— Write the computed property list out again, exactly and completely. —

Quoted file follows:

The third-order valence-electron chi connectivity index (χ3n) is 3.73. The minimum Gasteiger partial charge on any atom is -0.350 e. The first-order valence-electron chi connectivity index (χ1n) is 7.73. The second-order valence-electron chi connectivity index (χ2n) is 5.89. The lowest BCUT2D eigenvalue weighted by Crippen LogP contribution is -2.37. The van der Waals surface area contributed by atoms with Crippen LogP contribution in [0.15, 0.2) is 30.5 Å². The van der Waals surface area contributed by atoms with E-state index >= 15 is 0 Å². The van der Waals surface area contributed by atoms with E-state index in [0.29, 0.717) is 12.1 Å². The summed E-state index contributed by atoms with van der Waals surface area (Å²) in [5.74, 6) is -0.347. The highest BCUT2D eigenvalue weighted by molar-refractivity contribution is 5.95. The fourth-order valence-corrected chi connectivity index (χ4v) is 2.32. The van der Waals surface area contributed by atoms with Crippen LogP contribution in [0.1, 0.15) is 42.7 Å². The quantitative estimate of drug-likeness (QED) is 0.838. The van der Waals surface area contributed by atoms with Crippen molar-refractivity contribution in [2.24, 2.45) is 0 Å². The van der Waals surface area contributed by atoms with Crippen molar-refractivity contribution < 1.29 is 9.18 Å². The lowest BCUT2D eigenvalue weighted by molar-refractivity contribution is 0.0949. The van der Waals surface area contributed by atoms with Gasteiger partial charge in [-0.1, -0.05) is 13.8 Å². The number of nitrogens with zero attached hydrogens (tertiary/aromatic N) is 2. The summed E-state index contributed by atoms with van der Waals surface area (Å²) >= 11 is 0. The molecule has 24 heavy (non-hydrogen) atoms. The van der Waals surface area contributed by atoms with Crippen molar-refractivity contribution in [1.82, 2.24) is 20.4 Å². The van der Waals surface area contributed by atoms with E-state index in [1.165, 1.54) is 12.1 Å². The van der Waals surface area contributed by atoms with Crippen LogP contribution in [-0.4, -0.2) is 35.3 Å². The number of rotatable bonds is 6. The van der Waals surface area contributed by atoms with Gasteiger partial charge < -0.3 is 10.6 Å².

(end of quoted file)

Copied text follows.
The third-order valence-electron chi connectivity index (χ3n) is 3.73. The minimum Gasteiger partial charge on any atom is -0.350 e. The first-order valence-electron chi connectivity index (χ1n) is 7.73. The second-order valence-electron chi connectivity index (χ2n) is 5.89. The lowest BCUT2D eigenvalue weighted by Crippen LogP contribution is -2.37. The van der Waals surface area contributed by atoms with Crippen LogP contribution in [0.15, 0.2) is 30.5 Å². The van der Waals surface area contributed by atoms with E-state index >= 15 is 0 Å². The van der Waals surface area contributed by atoms with E-state index in [0.29, 0.717) is 12.1 Å². The summed E-state index contributed by atoms with van der Waals surface area (Å²) in [5.74, 6) is -0.347. The highest BCUT2D eigenvalue weighted by molar-refractivity contribution is 5.95. The fourth-order valence-corrected chi connectivity index (χ4v) is 2.32. The van der Waals surface area contributed by atoms with Crippen LogP contribution in [0.1, 0.15) is 42.7 Å². The quantitative estimate of drug-likeness (QED) is 0.838. The van der Waals surface area contributed by atoms with Crippen molar-refractivity contribution in [2.24, 2.45) is 0 Å². The van der Waals surface area contributed by atoms with Crippen molar-refractivity contribution < 1.29 is 9.18 Å². The lowest BCUT2D eigenvalue weighted by molar-refractivity contribution is 0.0949. The van der Waals surface area contributed by atoms with Gasteiger partial charge in [-0.1, -0.05) is 13.8 Å². The number of nitrogens with zero attached hydrogens (tertiary/aromatic N) is 2. The summed E-state index contributed by atoms with van der Waals surface area (Å²) >= 11 is 0. The molecule has 24 heavy (non-hydrogen) atoms. The van der Waals surface area contributed by atoms with Crippen molar-refractivity contribution in [1.82, 2.24) is 20.4 Å². The van der Waals surface area contributed by atoms with E-state index in [1.165, 1.54) is 12.1 Å². The van der Waals surface area contributed by atoms with Crippen LogP contribution in [-0.4, -0.2) is 35.3 Å². The number of rotatable bonds is 6. The van der Waals surface area contributed by atoms with Gasteiger partial charge < -0.3 is 10.6 Å².